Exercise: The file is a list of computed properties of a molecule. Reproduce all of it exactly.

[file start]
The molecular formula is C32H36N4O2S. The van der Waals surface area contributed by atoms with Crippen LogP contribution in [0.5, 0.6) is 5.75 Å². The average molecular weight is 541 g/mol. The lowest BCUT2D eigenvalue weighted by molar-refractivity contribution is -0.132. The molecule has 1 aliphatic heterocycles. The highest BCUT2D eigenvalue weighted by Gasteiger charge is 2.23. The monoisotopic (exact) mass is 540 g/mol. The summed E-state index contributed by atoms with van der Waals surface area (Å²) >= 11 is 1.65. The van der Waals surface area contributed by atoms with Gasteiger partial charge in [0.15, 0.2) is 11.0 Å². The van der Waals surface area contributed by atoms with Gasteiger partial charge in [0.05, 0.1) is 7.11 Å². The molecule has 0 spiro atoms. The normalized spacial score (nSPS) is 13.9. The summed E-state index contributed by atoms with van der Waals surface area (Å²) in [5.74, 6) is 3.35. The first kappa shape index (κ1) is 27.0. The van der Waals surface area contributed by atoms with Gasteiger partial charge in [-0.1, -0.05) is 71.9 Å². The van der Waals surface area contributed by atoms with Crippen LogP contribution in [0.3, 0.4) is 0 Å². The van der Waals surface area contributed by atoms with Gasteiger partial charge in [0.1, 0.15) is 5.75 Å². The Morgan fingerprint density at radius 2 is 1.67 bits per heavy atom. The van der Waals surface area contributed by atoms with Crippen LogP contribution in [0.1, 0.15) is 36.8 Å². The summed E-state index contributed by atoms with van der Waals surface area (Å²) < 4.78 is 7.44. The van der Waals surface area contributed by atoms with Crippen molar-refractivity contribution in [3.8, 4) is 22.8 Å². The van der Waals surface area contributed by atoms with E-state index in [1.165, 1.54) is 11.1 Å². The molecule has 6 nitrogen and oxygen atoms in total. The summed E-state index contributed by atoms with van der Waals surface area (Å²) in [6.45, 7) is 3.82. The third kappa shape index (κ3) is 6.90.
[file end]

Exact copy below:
The molecular formula is C32H36N4O2S. The van der Waals surface area contributed by atoms with Crippen LogP contribution in [0.5, 0.6) is 5.75 Å². The average molecular weight is 541 g/mol. The lowest BCUT2D eigenvalue weighted by molar-refractivity contribution is -0.132. The molecule has 1 aliphatic heterocycles. The highest BCUT2D eigenvalue weighted by Gasteiger charge is 2.23. The monoisotopic (exact) mass is 540 g/mol. The summed E-state index contributed by atoms with van der Waals surface area (Å²) >= 11 is 1.65. The van der Waals surface area contributed by atoms with Gasteiger partial charge in [0.15, 0.2) is 11.0 Å². The van der Waals surface area contributed by atoms with Gasteiger partial charge in [0.05, 0.1) is 7.11 Å². The molecule has 0 spiro atoms. The normalized spacial score (nSPS) is 13.9. The summed E-state index contributed by atoms with van der Waals surface area (Å²) in [5.74, 6) is 3.35. The first kappa shape index (κ1) is 27.0. The van der Waals surface area contributed by atoms with Gasteiger partial charge in [-0.1, -0.05) is 71.9 Å². The van der Waals surface area contributed by atoms with Crippen LogP contribution in [0.3, 0.4) is 0 Å². The van der Waals surface area contributed by atoms with Gasteiger partial charge in [0.1, 0.15) is 5.75 Å². The Morgan fingerprint density at radius 2 is 1.67 bits per heavy atom. The van der Waals surface area contributed by atoms with Crippen LogP contribution in [0.1, 0.15) is 36.8 Å². The summed E-state index contributed by atoms with van der Waals surface area (Å²) < 4.78 is 7.44. The van der Waals surface area contributed by atoms with Crippen molar-refractivity contribution in [3.8, 4) is 22.8 Å². The van der Waals surface area contributed by atoms with E-state index in [1.165, 1.54) is 11.1 Å². The molecule has 6 nitrogen and oxygen atoms in total. The summed E-state index contributed by atoms with van der Waals surface area (Å²) in [6.45, 7) is 3.82. The third kappa shape index (κ3) is 6.90.